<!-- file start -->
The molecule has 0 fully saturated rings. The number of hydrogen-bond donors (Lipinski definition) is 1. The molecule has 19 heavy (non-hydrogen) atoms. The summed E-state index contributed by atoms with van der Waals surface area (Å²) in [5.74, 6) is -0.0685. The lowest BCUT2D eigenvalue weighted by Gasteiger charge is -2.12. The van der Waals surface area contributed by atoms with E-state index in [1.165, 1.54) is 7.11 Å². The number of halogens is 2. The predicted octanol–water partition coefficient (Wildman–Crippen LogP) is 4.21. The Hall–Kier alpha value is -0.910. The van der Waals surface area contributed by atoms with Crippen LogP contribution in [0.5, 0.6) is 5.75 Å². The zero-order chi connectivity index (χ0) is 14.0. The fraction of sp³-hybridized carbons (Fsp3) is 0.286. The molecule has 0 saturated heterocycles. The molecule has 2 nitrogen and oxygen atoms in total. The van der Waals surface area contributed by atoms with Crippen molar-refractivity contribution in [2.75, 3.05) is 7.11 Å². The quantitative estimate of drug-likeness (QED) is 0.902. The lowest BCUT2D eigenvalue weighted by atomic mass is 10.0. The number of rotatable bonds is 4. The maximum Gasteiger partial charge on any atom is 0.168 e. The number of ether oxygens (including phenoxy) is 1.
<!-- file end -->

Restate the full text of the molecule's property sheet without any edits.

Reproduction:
The molecule has 0 fully saturated rings. The number of hydrogen-bond donors (Lipinski definition) is 1. The molecule has 19 heavy (non-hydrogen) atoms. The summed E-state index contributed by atoms with van der Waals surface area (Å²) in [5.74, 6) is -0.0685. The lowest BCUT2D eigenvalue weighted by Gasteiger charge is -2.12. The van der Waals surface area contributed by atoms with E-state index in [1.165, 1.54) is 7.11 Å². The number of halogens is 2. The predicted octanol–water partition coefficient (Wildman–Crippen LogP) is 4.21. The Hall–Kier alpha value is -0.910. The van der Waals surface area contributed by atoms with Crippen LogP contribution in [0.5, 0.6) is 5.75 Å². The zero-order chi connectivity index (χ0) is 14.0. The fraction of sp³-hybridized carbons (Fsp3) is 0.286. The molecule has 0 saturated heterocycles. The molecule has 2 nitrogen and oxygen atoms in total. The van der Waals surface area contributed by atoms with Crippen molar-refractivity contribution in [2.75, 3.05) is 7.11 Å². The quantitative estimate of drug-likeness (QED) is 0.902. The lowest BCUT2D eigenvalue weighted by atomic mass is 10.0. The number of rotatable bonds is 4. The maximum Gasteiger partial charge on any atom is 0.168 e. The number of ether oxygens (including phenoxy) is 1.